Moderators: Chem_Mod, Chem_Admin

Maeve Gallagher 1J
Posts: 56
Joined: Fri Sep 29, 2017 7:07 am


Postby Maeve Gallagher 1J » Tue Jan 16, 2018 5:18 pm

Calculate the heat that must be supplied to a 500.0-g copper kettle containing 400.0 g of water to raise its temperature from 22.0 'C to the boiling point of water, 100.0 'C.

Why does the solutions manual have you add the q of the copper and the q of the water instead of setting q copper = -q water as it does for other similar problems?

Rana YT 2L
Posts: 49
Joined: Thu Jul 27, 2017 3:01 am

Re: 8.19

Postby Rana YT 2L » Tue Jan 16, 2018 7:56 pm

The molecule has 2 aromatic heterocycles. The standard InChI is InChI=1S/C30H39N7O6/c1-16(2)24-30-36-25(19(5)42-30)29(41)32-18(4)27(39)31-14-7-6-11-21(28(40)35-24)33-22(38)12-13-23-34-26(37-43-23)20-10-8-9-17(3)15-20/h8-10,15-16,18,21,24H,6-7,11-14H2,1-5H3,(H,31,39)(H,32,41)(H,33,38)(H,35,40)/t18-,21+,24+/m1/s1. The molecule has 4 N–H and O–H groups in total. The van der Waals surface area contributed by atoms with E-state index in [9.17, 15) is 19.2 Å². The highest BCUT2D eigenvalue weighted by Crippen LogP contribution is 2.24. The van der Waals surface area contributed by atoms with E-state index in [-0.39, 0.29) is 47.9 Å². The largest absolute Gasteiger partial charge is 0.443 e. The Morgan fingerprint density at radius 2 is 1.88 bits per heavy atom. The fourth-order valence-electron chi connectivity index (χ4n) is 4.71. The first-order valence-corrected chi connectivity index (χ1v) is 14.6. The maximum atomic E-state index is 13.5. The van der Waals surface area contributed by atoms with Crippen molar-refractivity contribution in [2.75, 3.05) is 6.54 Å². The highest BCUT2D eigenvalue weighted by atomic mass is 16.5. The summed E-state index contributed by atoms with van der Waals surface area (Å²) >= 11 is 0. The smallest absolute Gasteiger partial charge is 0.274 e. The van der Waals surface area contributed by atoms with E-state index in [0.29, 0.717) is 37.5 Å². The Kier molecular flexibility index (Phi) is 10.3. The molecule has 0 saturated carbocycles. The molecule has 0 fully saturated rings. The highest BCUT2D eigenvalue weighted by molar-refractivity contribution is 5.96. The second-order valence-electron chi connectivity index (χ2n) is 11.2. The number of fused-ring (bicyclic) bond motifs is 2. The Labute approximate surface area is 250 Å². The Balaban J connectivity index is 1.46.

the q values for the water and the copper are added in the solution manual because no heat is technically being lost. Instead, heat is simply being transferred into the kettle and then into the water. Because of this, there is no loss in heat in either kettle nor the copper, meaning that no negative is necessary

Wenting Hu 2H
Posts: 33
Joined: Fri Sep 29, 2017 7:06 am

Re: 8.19

Postby Wenting Hu 2H » Thu Jan 18, 2018 11:06 am

For q(copper)= - q(water), does it matter where the negative sign is? I learned today in discussion that it did but then it doesn't make sense to me. Isn't the water gaining the heat that the copper lost? So shouldn't it be -q(copper)=q(water)?

Return to “Heat Capacities, Calorimeters & Calorimetry Calculations”

Who is online

Users browsing this forum: No registered users and 2 guests